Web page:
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Research paper
Demographic and motor features associated with the occurrence of neuropsychiatric and sleep complications of Parkinson's disease
  1. Renato Puppi Munhoz1,2,
  2. Hélio A Teive1,
  3. Hariklia Eleftherohorinou3,
  4. Lachlan J Coin3,
  5. Andrew J Lees4,
  6. Laura Silveira-Moriyama4,5
  1. 1Department of Neurology, Hospital de Clínicas, Federal University of Paraná, Curitiba, Brazil
  2. 2Associacao Paranaense dos Portadores de Parkinsonismo, Curitiba, Brazil
  3. 3Department of Epidemiology and Public Health, Centre for Biostatistics, Imperial College St Mary's Campus, London, UK
  4. 4Reta Lila Weston Institute, UCL Institute of Neurology, London, UK
  5. 5Department of Neurology, FCM, University of Campinas, Campinas, UNICAMP, Brazil
  1. Correspondence to Dr Laura Silveira-Moriyama, Reta Lila Weston Institute of Neurological Studies, UCL Institute of Neurology, London WC1N 1PJ, UK; laura.moriyama{at}


Objective To determine whether four key neuropsychiatric and sleep related features associated with Parkinson's disease (PD) are associated with the motor handicap and demographic data.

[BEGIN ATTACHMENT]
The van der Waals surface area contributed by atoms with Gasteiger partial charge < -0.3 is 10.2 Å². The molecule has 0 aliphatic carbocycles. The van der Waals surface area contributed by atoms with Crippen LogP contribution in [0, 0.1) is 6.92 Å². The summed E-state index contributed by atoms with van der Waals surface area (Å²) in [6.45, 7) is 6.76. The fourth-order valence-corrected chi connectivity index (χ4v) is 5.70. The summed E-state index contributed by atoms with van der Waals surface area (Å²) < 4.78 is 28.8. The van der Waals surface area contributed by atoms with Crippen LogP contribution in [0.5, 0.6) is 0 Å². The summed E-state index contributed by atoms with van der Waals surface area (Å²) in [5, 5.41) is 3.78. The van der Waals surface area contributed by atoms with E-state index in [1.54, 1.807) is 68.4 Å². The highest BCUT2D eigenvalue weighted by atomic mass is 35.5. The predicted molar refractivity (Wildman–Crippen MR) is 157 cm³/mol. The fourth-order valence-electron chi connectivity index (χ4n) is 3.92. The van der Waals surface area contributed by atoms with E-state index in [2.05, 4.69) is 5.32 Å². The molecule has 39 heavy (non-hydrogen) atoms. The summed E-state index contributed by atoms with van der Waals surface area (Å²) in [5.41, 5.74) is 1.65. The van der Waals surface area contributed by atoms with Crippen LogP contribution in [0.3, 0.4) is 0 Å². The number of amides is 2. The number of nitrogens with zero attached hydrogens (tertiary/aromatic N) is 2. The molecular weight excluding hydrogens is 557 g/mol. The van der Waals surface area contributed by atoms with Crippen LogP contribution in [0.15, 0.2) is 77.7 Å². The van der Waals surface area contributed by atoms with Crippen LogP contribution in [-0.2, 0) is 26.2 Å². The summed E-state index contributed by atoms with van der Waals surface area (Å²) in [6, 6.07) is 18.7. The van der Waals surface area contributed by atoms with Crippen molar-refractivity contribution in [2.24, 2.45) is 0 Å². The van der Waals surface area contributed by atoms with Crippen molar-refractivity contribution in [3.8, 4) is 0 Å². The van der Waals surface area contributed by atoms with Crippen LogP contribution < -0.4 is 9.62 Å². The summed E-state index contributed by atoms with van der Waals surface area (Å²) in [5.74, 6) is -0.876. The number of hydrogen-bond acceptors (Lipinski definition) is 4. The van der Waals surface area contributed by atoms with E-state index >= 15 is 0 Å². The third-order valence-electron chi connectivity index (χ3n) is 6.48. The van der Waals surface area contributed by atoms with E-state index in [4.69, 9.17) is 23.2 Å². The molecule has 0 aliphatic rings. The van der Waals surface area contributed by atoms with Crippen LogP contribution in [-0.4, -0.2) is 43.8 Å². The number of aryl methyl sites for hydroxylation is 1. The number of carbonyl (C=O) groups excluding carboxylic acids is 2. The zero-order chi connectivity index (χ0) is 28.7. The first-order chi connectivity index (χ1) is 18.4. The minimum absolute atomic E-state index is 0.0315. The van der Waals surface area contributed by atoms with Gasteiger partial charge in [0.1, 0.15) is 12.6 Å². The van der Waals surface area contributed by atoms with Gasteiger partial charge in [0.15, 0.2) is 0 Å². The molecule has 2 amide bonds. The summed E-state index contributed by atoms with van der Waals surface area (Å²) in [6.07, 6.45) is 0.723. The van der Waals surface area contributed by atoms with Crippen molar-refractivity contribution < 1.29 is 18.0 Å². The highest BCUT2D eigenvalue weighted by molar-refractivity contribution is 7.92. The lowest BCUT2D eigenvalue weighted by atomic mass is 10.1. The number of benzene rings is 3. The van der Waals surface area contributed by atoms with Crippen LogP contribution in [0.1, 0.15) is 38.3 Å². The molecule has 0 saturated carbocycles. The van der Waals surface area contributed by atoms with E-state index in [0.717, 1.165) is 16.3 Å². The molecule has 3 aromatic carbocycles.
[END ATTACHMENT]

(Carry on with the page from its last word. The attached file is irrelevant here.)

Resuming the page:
Background The growing number of recognised non-motor features of PD makes routine screening of all these symptoms impractical. Here, we investigated the hypothesis that standard demographic data and the routine assessment of motor signs is associated with the presence of dementia, psychosis, clinically probable rapid eye movement (REM) sleep behavior disorder (cpRBD) and restless legs syndrome (RLS).

Methods 775 patients with PD underwent standardised assessment of motor features and the presence of dementia, psychosis, cpRBD and RLS. A stepwise feature elimination procedure with fitted logistic regression models was applied to identify which/if any combination of demographic and motor factors is associated with each of the four studied non-motor features. A within-study out-of-sample estimate of the power of the predicted values of the models was calculated using standard evaluation procedures.

Results Age and Hoehn&Yahr (H&Y) stage were strongly associated with the presence of dementia (p value<0.001 for both factors in the final selected model) while a combination of age, disease duration, H&Y stage, dopamine agonists and catechol-O-methyltransferase (COMT) inhibitors was associated with the presence of psychosis. Disease duration and H&Y stage were the significant indicators of cpRBD, and the lack of significant motor asymmetry was the only significant feature associated with RLS-type symptoms but the evidence of association was weak.

Conclusions Demographic and motor features routinely collected in patients with PD can estimate the occurrence of neuropsychiatric and sleep-related features of PD.


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